Thereafter, the signal processing unit C detects the situation, returns both control valves 48 and 49 to their normal positions and reduces the pressure of the control oil pressure chamber 42. In consequence, the braking force of the front wheel brake Bf again increases, and since sequence of the operation is repeated at a high speed, the front wheel Wf can be efficiently braked without causing lock.

The backward movement of the first brake piston 151 by the operation of the control piston 40 raises the internal pressure of the second brake oil pressure chamber 172 on the contrary but since the pressure rise is instantaneous, it is deformed by elastic deformation of each portion of the oil pressure system of the rear wheel brake Br, thereby not deteriorating the operation feeling of the brake lever 1 and that of the brake pedal 2.

In this manner, the braking force of the rear wheel brake Br can be freely adjusted even while the anti-lock device Al controls the braking force of the front wheel brake Bf, by adjusting the braking input to the second brake piston 152.

When both brake lever 1 and brake pedal 2 are released so as to release the brake of the front and rear wheels Wf and Wr, the first and second brake pistons 151 and 152 are moved back by the force of the first and second return springs 261 and 262. When the internal pressure of the first and second brake oil pressure chambers 171 and 172 drops below the atmospheric pressure along therewith, the outer circumference of the piston caps 321 and 322 contract due to the pressure difference between these oil chambers 171, 172 and the oil feed chambers 331, 332 which are at the atmospheric pressure, forming thereby a gap between the inner wall of the first cylinder hole 14. Hence, the oil is fed to the brake oil pressure chambers 171 and 172 from the oil feed chambers 331 and 332 through the oil feed holes 341 and 342 and the excess oil is returned to the reserver R through the oil passage 35 from the relief ports 371 and 372. In the interim, the oil is fed to the oil feed chambers 331 and 332 from the oil passage 36 through the supply ports 381 and 382.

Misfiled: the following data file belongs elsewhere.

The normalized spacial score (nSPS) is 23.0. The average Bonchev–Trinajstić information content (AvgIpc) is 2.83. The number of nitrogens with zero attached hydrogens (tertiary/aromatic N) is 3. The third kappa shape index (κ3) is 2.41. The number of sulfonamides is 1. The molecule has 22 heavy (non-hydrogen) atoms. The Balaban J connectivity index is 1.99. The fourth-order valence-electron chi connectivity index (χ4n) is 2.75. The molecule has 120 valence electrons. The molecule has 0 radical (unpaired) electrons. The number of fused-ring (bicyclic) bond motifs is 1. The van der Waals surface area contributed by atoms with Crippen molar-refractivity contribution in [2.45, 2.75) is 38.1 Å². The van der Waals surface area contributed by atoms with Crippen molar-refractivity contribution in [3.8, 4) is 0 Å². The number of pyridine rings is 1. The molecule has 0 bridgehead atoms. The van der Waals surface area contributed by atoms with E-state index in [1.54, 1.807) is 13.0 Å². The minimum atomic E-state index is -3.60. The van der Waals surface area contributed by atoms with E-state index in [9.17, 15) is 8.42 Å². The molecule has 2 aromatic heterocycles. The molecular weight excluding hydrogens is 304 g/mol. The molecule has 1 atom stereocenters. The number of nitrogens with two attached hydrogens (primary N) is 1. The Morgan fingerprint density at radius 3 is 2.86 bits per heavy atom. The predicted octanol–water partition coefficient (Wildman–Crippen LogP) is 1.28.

On the other hand, when the control piston 40 moves back, too, the oil is supplied from the oil feed chamber 43 to the control oil pressure chamber 42 through the oil feed hole 45 in the same way as described above. Accordingly, especially because the control piston 40 reciprocates, the oil circulates in the route consisting of the control oil pressure chamber 42, the oil passage 51, the reservoir R, the oil passage 35, the oil feed chamber 43, the oil feed hole 45 and the control oil pressure chamber 42 and hence, the bubbles are prevented from remaining inside the control oil pressure circuit including the control oil pressure chamber 42.

Next, the operation of the oil pressure pump P will be described. When the valve motion cam shaft 60 rotates and hence, when the pump driving shaft 71 rotates due to the operation of the engine E, the eccentric cam 72 which causes eccentric motion with the driving shaft 71 applies vertical reciprocating motion to the plunger 79 in cooperation with the spring 82. This reciprocation causes repeated swelling and contraction of the volume of the pump chamber 76. At the time of swelling, the internal pressure of the pump chamber 76 is reduced and the suction valve 86 opens so that the operation oil fed from the reserver R to the spring chamber 75 is sucked into the pump chamber 76. At the time of contraction, the internal pressure of the pump chamber 76 increases and the discharge valve 88 opens so that the pressur oil is supplied from the pump chamber 76 to the accumulator Ac.